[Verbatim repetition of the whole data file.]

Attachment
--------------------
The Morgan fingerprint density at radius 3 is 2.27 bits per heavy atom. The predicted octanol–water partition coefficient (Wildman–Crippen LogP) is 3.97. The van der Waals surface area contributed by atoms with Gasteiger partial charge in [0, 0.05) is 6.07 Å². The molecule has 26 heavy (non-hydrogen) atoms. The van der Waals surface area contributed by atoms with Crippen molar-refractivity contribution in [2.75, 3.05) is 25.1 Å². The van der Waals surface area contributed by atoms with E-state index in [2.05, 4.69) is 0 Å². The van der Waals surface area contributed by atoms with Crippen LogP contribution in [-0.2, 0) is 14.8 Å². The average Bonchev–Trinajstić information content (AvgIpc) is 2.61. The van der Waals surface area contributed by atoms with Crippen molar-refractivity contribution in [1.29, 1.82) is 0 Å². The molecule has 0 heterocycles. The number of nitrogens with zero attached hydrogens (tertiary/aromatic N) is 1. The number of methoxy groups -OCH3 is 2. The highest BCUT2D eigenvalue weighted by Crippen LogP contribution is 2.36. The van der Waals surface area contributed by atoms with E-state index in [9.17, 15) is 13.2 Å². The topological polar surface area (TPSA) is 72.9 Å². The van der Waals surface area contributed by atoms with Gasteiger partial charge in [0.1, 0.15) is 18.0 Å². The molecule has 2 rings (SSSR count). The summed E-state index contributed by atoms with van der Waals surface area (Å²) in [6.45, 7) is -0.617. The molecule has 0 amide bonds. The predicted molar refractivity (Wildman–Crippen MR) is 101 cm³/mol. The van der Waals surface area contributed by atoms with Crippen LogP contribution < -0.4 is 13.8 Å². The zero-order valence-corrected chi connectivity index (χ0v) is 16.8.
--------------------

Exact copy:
The Morgan fingerprint density at radius 3 is 2.27 bits per heavy atom. The predicted octanol–water partition coefficient (Wildman–Crippen LogP) is 3.97. The van der Waals surface area contributed by atoms with Gasteiger partial charge in [0, 0.05) is 6.07 Å². The molecule has 26 heavy (non-hydrogen) atoms. The van der Waals surface area contributed by atoms with Crippen molar-refractivity contribution in [2.75, 3.05) is 25.1 Å². The van der Waals surface area contributed by atoms with E-state index in [2.05, 4.69) is 0 Å². The van der Waals surface area contributed by atoms with Crippen LogP contribution in [-0.2, 0) is 14.8 Å². The average Bonchev–Trinajstić information content (AvgIpc) is 2.61. The van der Waals surface area contributed by atoms with Crippen molar-refractivity contribution in [1.29, 1.82) is 0 Å². The molecule has 0 heterocycles. The number of nitrogens with zero attached hydrogens (tertiary/aromatic N) is 1. The number of methoxy groups -OCH3 is 2. The highest BCUT2D eigenvalue weighted by Crippen LogP contribution is 2.36. The van der Waals surface area contributed by atoms with E-state index in [9.17, 15) is 13.2 Å². The topological polar surface area (TPSA) is 72.9 Å². The van der Waals surface area contributed by atoms with Gasteiger partial charge in [0.1, 0.15) is 18.0 Å². The molecule has 2 rings (SSSR count). The summed E-state index contributed by atoms with van der Waals surface area (Å²) in [6.45, 7) is -0.617. The molecule has 0 amide bonds. The predicted molar refractivity (Wildman–Crippen MR) is 101 cm³/mol. The van der Waals surface area contributed by atoms with Crippen LogP contribution < -0.4 is 13.8 Å². The zero-order valence-corrected chi connectivity index (χ0v) is 16.8.